The Future Of Credit Cards

In 2011, consumers paid more than $1.5 billion as a result of credit card fraud. While there are multiple safeguards in place to help prevent this type of credit card fraud, many credit card owners are finding fraud occurs far too often. Recently, there have been high profile cases of credit card fraud, like the potentially 40 million credit and debit card accounts that were compromised when the Target computer systems were breached. While these high profile cases are rare, the reward for these security breaches seems to be growing every year, meaning more and more thefts are occurring.

In response to the growing number of U.S. credit card security breaches, many in the U.S. retail sector are in a rush to implement the latest security technology to credit cards and processing systems in the states. This technology, deemed “chip and pin” technology, utilizes a small chip on the credit card to create a unique number and assigns it to every transaction that occurs with that card. This is different from current credit cards as current cards repeatedly use the same number. 

This technology, while widespread across the globe, has been virtually nonexistent in the United States. The “chip and pin” technology is set to occur in the U.S. before 2020. Improvements to the credit cards themselves aren’t the only upgrades that need to happen. Retailers are scrambling to upgrade their payment processing systems to make it more difficult for hackers to gain access to valuable customer information.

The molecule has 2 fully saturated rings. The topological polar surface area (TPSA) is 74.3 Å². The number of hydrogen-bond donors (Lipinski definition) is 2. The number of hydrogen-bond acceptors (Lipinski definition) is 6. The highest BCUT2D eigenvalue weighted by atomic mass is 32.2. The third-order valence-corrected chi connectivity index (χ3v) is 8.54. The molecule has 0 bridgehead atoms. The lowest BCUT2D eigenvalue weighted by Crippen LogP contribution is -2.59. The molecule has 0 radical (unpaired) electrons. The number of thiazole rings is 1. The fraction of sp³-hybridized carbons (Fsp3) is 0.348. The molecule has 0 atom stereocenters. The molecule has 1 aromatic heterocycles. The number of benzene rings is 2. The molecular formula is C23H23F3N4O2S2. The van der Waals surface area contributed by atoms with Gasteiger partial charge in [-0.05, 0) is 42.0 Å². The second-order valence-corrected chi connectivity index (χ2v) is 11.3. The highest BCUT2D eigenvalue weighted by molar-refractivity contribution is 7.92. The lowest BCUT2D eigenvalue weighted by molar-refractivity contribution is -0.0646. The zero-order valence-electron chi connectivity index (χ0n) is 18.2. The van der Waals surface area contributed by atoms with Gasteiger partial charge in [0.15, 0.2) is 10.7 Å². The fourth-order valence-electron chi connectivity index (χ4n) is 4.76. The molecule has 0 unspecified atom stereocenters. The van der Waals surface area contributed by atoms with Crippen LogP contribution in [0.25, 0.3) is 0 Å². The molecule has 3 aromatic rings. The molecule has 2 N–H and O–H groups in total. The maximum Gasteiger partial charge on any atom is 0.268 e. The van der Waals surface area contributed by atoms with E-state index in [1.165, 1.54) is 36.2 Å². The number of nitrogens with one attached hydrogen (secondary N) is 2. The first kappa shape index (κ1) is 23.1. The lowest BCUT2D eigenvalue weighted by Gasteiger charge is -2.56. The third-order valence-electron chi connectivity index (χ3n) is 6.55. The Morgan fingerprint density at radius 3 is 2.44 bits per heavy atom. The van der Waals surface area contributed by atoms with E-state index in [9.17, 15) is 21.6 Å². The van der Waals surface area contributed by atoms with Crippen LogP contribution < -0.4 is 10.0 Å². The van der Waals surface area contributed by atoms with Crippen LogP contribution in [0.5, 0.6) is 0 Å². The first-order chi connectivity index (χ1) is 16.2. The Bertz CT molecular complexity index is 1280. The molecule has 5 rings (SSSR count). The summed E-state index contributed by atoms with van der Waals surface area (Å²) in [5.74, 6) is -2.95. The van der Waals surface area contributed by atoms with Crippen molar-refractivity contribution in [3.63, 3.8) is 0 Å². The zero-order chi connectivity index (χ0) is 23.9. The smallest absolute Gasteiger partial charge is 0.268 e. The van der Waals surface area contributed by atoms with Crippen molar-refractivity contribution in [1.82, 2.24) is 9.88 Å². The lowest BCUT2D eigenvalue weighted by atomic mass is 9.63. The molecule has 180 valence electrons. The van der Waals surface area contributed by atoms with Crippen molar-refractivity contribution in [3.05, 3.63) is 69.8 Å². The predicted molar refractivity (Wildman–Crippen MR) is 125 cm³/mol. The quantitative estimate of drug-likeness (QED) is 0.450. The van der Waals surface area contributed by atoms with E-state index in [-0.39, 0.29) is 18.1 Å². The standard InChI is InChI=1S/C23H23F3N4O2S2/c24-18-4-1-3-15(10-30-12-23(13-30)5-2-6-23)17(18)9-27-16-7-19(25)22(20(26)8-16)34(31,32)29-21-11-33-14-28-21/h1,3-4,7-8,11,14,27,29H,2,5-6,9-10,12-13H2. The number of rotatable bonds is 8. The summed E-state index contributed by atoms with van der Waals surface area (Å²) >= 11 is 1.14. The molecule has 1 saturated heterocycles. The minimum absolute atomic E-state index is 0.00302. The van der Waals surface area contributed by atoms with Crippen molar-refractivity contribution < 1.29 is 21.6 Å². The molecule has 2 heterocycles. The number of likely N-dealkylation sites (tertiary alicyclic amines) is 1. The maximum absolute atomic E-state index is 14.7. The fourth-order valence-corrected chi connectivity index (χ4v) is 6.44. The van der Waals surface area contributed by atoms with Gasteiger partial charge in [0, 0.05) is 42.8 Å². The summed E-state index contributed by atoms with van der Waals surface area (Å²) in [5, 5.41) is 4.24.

If credit card fraud has left a mark on your credit history, the first step is working with the credit bureaus and creditors to remove inaccurate items from your credit report. Credit Navigators at Trinity Credit Services can give you the direction to rebuild positive credit and educate you on good buying decisions moving forward.

Trinity Credit Services is here to answer any questions you may have about credit repair.